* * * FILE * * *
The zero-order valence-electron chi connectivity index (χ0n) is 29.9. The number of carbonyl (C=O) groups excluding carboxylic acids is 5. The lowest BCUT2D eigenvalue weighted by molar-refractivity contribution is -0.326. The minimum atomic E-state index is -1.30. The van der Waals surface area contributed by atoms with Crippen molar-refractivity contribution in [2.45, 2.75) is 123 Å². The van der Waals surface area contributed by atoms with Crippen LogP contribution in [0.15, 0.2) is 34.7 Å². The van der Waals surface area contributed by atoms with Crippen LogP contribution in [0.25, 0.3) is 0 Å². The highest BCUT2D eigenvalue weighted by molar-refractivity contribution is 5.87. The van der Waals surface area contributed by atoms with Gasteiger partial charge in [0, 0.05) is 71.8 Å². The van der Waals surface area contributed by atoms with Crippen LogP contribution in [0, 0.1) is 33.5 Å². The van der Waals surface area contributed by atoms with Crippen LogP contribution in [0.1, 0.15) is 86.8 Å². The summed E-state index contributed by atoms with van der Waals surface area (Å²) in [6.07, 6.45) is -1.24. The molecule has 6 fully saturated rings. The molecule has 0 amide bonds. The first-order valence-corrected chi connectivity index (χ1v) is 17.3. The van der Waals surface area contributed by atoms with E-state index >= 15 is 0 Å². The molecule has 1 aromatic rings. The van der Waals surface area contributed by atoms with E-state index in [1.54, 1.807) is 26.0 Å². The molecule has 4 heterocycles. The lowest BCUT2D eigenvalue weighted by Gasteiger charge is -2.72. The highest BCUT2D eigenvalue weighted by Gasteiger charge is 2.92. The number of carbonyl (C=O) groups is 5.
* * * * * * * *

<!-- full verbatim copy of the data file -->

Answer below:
The zero-order valence-electron chi connectivity index (χ0n) is 29.9. The number of carbonyl (C=O) groups excluding carboxylic acids is 5. The lowest BCUT2D eigenvalue weighted by molar-refractivity contribution is -0.326. The minimum atomic E-state index is -1.30. The van der Waals surface area contributed by atoms with Crippen molar-refractivity contribution in [2.45, 2.75) is 123 Å². The van der Waals surface area contributed by atoms with Crippen LogP contribution in [0.15, 0.2) is 34.7 Å². The van der Waals surface area contributed by atoms with Crippen LogP contribution in [0.25, 0.3) is 0 Å². The highest BCUT2D eigenvalue weighted by molar-refractivity contribution is 5.87. The van der Waals surface area contributed by atoms with Gasteiger partial charge in [0, 0.05) is 71.8 Å². The van der Waals surface area contributed by atoms with Crippen LogP contribution in [0, 0.1) is 33.5 Å². The van der Waals surface area contributed by atoms with Crippen LogP contribution in [0.1, 0.15) is 86.8 Å². The summed E-state index contributed by atoms with van der Waals surface area (Å²) in [6.07, 6.45) is -1.24. The molecule has 6 fully saturated rings. The molecule has 0 amide bonds. The first-order valence-corrected chi connectivity index (χ1v) is 17.3. The van der Waals surface area contributed by atoms with E-state index >= 15 is 0 Å². The molecule has 1 aromatic rings. The van der Waals surface area contributed by atoms with E-state index in [1.54, 1.807) is 26.0 Å². The molecule has 4 heterocycles. The lowest BCUT2D eigenvalue weighted by Gasteiger charge is -2.72. The highest BCUT2D eigenvalue weighted by Gasteiger charge is 2.92. The number of carbonyl (C=O) groups is 5.